A poor owd man wi' tott'ring gait,
Wi' body bent, an snowy pate,
Aw met one day; -
An daan o'th' rooad side grassy banks
He sat to rest his weary shanks;
An aw, to while away mi time,
O'th' neighbourin hillock did recline,
An bade "gooid day."
Said aw, "Owd friend, pray tell me true,
If in your heart yo nivver rue
Th' time 'at's past?
Does envy nivver fill yor breast
When passin fowk wi' riches blest?
An do yo nivver think it wrang
At yo should have to trudge along,
Soa poor to th' last?"
"Young man," he sed, "aw envy nooan;
But ther are times aw pity some,
Wi' all mi heart;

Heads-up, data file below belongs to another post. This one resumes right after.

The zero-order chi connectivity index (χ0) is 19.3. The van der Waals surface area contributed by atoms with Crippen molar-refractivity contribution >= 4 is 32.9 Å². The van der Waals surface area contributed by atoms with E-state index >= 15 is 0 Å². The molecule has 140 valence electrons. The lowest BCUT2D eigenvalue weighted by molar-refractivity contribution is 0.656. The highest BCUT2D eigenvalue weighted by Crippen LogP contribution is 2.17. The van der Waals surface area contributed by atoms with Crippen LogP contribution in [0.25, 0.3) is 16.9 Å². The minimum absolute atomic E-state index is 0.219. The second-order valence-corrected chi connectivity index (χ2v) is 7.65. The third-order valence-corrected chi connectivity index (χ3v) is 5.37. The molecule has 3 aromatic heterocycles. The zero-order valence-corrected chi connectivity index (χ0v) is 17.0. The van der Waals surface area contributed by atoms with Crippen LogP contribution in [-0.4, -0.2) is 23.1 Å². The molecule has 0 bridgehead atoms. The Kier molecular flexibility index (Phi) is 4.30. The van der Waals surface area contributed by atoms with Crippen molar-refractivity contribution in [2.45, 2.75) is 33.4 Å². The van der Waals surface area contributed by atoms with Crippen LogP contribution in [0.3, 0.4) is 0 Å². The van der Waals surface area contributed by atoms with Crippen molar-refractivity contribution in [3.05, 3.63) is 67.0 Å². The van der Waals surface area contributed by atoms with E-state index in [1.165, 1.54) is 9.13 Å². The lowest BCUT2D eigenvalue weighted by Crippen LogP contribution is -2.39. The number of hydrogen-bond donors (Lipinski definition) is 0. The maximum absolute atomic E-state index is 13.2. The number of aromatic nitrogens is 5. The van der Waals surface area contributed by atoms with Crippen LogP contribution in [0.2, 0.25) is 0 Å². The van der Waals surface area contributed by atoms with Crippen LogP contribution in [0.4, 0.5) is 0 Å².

To see what trubbl'd lives they spend,
What cares upon their hands depend;
Then aw in thowtfulness declare
'At 'little cattle little care'
Is th' better part.
Gold is a burden hard to carry,
An tho' Dame Fortun has been chary
O' gifts to me;
Yet still aw strive to feel content,
An think what is, for th' best is meant;
An th' mooast ov all aw strive for here,
Is still to keep mi conscience clear,
From dark spots free.
An while some tax ther brains to find
What they'll be foorced to leeav behind,
When th' time shall come;
Aw try bi honest word an deed,
To get what little here aw need,
An live i' hopes at last to say,
When breeath gooas flickerin away,
'Aw'm gooin hooam.'"
Aw gave his hand a hearty shake,
It seem'd as tho' the words he spake
Sank i' mi heart:
Aw walk'd away a wiser man,
Detarmined aw wod try his plan
I' hopes at last 'at aw might be
As weel assured ov Heaven as he;
That's th' better part.